In the aftermath of the "failure" of many engineering works (and promises), the profession surely had a lot to learn and reflect upon.
I am happy to find that the profession has not shied away from turning a sharp eye onto itself, and these letters (sent by BB) attest to their careful examination.
In the first [PDF], Berkeley Professor Raymond B. Seed (Civil and Environmental Engineering) addresses the Soul of the Profession in his letter to the President of the American Society of Civil Engineers:
One of the principles of our investigation last year was that “light of day” is the most powerful weapon for truth available to most of us on a regular basis. When bad things happen, they often occur quietly, and in the dark. When the light of day is shone upon them, bad things often cease, and the perpetrators often slink away. When earnest disagreements occur, open discourse and sharing, and even debate, are generally the best ways to resolve these. When the two powerful ingredients of truth and light of day are combined together, they can be remarkably powerful forces for good.The letter [PDF] of Seed's colleague, Professor R.G. Bea, is similarly revealing:
The failure of the New Orleans regional flood protection systems was one of the two most costly failures of engineered systems in history (rivaled only by the Chernobyl reactor meltdown). It was not, however, all that much more daunting than some of what has followed.
I would never have imagined that I would live to see select elements of two of the world’s pre-eminent civil engineering organizations, two organizations with tremendous public trust and responsibility, be caught behaving so badly. These past two years, both the USACE and ASCE have been dishonored by the unacceptable, and even unfathomable, actions of a few. These are two of the most important civil engineering organizations in the world. If that cannot be reversed and repaired, and if recurrence cannot be prevented, then the ethics and the very soul of the Profession are in peril.
I have spent my life working to inspire young people to enter this field (that I consider so wondrous), and trying to provide them with the knowledge and tools to perform well in this exciting profession. I thought that was enough, but I was mistaken. I did not realize that they also needed the opportunity to work in a field of good ethics. I took that for granted, as most civil engineers work at something that they love, and are generally underpaid for the level of effort and expertise that they bring to bear; a recipe for attracting unusually moral and ethical individuals.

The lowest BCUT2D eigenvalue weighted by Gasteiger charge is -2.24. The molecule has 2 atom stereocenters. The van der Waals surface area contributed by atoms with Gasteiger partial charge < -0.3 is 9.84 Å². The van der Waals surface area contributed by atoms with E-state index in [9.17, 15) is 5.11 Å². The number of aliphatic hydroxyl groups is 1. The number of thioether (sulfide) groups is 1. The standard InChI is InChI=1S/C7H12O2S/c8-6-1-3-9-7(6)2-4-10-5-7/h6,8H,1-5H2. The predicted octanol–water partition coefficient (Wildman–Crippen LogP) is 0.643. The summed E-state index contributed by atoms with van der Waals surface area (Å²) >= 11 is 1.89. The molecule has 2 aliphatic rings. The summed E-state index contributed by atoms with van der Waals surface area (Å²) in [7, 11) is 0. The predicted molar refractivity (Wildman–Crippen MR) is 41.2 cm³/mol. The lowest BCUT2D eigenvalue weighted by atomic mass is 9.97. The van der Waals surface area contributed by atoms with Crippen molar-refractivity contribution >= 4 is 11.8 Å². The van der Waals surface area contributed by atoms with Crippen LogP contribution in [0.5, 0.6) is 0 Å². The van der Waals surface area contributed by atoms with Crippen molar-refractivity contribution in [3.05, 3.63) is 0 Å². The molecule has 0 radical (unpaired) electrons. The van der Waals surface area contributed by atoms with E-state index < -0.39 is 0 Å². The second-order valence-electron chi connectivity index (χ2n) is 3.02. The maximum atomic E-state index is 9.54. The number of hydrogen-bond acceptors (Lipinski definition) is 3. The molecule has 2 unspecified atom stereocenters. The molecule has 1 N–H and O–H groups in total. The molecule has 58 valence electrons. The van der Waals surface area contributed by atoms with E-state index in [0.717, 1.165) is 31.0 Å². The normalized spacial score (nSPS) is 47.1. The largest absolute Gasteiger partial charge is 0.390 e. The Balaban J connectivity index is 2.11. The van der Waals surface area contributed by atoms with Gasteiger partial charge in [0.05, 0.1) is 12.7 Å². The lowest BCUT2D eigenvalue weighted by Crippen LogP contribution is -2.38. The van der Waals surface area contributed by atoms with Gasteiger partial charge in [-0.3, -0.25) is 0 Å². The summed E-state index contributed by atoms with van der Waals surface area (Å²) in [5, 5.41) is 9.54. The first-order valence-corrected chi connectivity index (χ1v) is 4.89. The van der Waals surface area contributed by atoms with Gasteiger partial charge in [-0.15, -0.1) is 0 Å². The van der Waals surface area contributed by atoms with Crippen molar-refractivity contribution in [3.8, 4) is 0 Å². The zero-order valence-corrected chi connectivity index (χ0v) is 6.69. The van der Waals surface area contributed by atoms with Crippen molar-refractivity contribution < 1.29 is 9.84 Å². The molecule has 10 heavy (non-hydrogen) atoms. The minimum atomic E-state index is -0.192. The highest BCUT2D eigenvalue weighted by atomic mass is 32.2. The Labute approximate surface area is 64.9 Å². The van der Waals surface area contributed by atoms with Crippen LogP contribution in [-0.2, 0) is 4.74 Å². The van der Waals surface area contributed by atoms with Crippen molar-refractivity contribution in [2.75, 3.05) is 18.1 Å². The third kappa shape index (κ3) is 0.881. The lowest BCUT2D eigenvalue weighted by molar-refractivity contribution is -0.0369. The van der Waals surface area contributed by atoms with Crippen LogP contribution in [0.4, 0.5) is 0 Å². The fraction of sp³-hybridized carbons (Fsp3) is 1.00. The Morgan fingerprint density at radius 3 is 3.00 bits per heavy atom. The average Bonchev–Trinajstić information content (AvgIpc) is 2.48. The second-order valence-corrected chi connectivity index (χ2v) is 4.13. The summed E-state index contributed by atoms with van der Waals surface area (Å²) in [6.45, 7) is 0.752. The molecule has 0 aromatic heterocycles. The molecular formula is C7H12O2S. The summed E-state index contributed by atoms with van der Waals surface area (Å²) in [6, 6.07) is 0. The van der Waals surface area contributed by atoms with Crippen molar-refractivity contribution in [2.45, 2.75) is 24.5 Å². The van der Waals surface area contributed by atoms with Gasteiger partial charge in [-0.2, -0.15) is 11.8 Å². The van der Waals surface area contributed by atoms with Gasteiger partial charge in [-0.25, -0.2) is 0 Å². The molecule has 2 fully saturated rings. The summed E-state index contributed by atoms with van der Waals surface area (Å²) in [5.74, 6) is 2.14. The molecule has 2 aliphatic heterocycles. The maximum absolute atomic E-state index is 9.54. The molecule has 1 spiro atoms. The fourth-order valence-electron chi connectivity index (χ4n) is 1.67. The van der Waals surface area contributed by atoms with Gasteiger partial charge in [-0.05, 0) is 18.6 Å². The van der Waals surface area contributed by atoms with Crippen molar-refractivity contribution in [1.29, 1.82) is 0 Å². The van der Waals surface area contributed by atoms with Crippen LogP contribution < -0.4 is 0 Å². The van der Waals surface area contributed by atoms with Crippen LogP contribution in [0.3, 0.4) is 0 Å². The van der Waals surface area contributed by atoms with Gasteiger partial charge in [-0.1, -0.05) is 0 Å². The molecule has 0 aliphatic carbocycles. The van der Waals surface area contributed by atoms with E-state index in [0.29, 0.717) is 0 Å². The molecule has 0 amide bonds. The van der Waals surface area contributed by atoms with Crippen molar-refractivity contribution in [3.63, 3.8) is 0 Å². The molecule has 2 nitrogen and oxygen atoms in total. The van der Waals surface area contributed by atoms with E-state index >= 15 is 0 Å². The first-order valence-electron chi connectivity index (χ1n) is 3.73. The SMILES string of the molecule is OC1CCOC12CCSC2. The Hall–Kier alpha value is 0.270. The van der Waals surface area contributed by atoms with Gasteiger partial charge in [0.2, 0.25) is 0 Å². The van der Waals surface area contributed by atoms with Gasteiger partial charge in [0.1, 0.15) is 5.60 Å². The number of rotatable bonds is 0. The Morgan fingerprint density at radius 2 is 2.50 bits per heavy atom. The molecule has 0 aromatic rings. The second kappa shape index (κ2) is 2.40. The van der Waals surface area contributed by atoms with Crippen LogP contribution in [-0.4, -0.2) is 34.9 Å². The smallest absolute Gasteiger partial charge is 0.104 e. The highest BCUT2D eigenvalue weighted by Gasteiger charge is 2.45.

In our graduate program here at U.C. Berkeley, I begin each year by asking the new graduate students what the main difference is between doctors and engineers. The answer is that doctors can only kill people one at a time, and after the first several at most someone usually stops them. Engineers, on the other hand, can leave unsafe projects scattered throughout the world, only to be revealed when extreme loads eventually occur… potentially killing many all at once. The point is that this is far more than an intellectual exercise; and it is not a game. People depend on engineers to get it right, and nothing less than full effort, and dedication to public safety above all else, is acceptable.
Diligence. Dedication. Service. Ethics. None of these can be negotiable. Not for the two most important civil engineering organizations on the planet.
The People of the Nation, and their elected leaders, must know with full assurance that the American Society of Civil Engineers can be counted upon to render well-developed technical opinions on behalf of the Profession, without bias or ulterior motivation, to speak clearly and simply, and to tell only the unvarnished truth.
Even in the most trying of circumstances.
This has been the most challenging study of the failure of an engineered system that I have been involved in during my 53 year engineering career. I have been directly involved in investigations of more than 100 high consequence failures and performed detailed studies of more than 500 additional such failures (including work for NASA on the Columbia accident and the shipping industry and USCG on the Exxon Valdez). This failure played out exactly as the majority of these other failures played out. The dominant contributors to the failure were centered in human and organizational malfunctions represented as breakdowns in the TDS. The failure developed during the operations and maintenance phases of the system. The vast majority of the contributors to the failure were firmly rooted in the early concept development and design phases of the system.We should thank our lucky stars that Seeds and Bea are willing to speak out from their positions of influence and insight. Now all we can hope is that they are heard.
Bottom Line: True professionals can give and receive criticism in the knowledge that effort, soul-searching and discomfort are the costs worth bearing in the quest for greater capability, quality and service.